The call from the hospital came on Boxing Day morning and that was that, 75 years of laughing, singing, trading (sometimes even declaring the income for tax) came to a close.

I don't miss him because I talk to him most days, on the day this year when we sold the business the people who had bought the majority of shares shook my hand and asked if I was at all sad that I'd just sold the family business, my answer was no, not at all - I didn't tell them that that was also my fathers opinion because they'd think I was mad if they knew I'd been talking to him about it for months beforehand.

About a week after his funeral I had a dream, it was a dream that seemed to last all night long and I never wanted it to end and when I awoke I cannot explain the feeling of relief and happiness that I felt, in the dream I visited him in Benidorm and we walked and talked, and talked and walked, up and down the two mile long promenade of that resort town, I don't know what we talked about, I didn't hear the words but we walked and talked all night and the feeling that I had in the morning was that we'd said everything that should have been said years ago, I wish I could have that dream again.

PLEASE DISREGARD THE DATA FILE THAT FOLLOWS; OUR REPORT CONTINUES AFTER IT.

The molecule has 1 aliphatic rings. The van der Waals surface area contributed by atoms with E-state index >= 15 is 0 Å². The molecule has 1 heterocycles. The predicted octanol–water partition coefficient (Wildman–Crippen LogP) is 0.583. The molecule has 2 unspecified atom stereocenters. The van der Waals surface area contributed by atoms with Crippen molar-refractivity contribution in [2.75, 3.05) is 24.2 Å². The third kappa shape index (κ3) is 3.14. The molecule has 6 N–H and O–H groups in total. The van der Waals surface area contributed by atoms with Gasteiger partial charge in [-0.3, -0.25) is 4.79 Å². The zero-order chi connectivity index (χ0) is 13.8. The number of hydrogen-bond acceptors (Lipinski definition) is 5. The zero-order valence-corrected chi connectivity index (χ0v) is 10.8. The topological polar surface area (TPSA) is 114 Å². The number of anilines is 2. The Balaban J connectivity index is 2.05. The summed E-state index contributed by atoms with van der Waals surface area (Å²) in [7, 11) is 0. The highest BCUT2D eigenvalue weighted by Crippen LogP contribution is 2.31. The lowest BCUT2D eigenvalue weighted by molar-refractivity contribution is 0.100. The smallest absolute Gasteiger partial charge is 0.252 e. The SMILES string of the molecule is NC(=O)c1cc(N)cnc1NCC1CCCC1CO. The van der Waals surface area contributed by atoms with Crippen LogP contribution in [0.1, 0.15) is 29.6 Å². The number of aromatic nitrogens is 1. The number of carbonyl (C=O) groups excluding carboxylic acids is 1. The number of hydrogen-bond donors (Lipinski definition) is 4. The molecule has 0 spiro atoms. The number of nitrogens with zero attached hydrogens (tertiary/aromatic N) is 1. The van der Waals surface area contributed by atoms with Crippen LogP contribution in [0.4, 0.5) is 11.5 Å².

Whit said...

This is my favorite post that I've read of yours.

I hope you have that dream again too.

Zoe's Dad said...


I've got nothing else to add. Just, beautiful.

Gary said...

Thanks to both of you - we still keep his overall hanging up behind the workshop door - and we have a million and one stories to tell !!!

Anonymous said...

This is my favourite post anywhere. Brilliant. Just brilliant.

Oh what a lucky day when I clicked on that 'next blog' flag at the top of blogger, and found your blog. And now JerryChicken and Mr. Honey are friends.

Gary said...

Am - Why thank you, and now for yours to come back online ?